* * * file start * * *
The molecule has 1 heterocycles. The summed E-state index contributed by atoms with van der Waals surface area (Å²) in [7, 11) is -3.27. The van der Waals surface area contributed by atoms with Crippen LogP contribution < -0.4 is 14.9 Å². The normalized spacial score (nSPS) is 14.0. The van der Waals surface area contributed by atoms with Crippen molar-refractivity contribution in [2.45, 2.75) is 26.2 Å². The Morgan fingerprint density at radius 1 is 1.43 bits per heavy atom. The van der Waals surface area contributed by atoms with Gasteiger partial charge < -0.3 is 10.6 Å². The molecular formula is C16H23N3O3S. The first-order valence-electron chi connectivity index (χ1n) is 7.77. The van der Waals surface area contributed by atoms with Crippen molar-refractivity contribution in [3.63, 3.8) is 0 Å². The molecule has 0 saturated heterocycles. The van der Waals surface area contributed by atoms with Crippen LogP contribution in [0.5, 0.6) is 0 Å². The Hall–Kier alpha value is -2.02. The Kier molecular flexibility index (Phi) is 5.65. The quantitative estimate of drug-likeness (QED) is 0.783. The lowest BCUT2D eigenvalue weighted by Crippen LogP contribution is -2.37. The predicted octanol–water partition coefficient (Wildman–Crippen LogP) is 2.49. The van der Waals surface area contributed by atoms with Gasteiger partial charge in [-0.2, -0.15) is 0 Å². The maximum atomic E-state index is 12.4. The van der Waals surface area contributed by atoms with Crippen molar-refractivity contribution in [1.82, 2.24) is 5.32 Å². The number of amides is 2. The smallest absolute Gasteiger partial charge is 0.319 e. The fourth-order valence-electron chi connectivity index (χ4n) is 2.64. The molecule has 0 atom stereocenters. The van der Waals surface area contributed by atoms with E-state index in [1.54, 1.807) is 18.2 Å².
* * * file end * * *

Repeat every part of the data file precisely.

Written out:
The molecule has 1 heterocycles. The summed E-state index contributed by atoms with van der Waals surface area (Å²) in [7, 11) is -3.27. The van der Waals surface area contributed by atoms with Crippen LogP contribution < -0.4 is 14.9 Å². The normalized spacial score (nSPS) is 14.0. The van der Waals surface area contributed by atoms with Crippen molar-refractivity contribution in [2.45, 2.75) is 26.2 Å². The Morgan fingerprint density at radius 1 is 1.43 bits per heavy atom. The van der Waals surface area contributed by atoms with Gasteiger partial charge < -0.3 is 10.6 Å². The molecular formula is C16H23N3O3S. The first-order valence-electron chi connectivity index (χ1n) is 7.77. The van der Waals surface area contributed by atoms with Crippen molar-refractivity contribution in [3.63, 3.8) is 0 Å². The molecule has 0 saturated heterocycles. The van der Waals surface area contributed by atoms with Crippen LogP contribution in [0.5, 0.6) is 0 Å². The Hall–Kier alpha value is -2.02. The Kier molecular flexibility index (Phi) is 5.65. The quantitative estimate of drug-likeness (QED) is 0.783. The lowest BCUT2D eigenvalue weighted by Crippen LogP contribution is -2.37. The predicted octanol–water partition coefficient (Wildman–Crippen LogP) is 2.49. The van der Waals surface area contributed by atoms with Gasteiger partial charge in [-0.2, -0.15) is 0 Å². The maximum atomic E-state index is 12.4. The van der Waals surface area contributed by atoms with Crippen molar-refractivity contribution in [1.82, 2.24) is 5.32 Å². The number of amides is 2. The smallest absolute Gasteiger partial charge is 0.319 e. The fourth-order valence-electron chi connectivity index (χ4n) is 2.64. The molecule has 0 atom stereocenters. The van der Waals surface area contributed by atoms with E-state index in [1.54, 1.807) is 18.2 Å².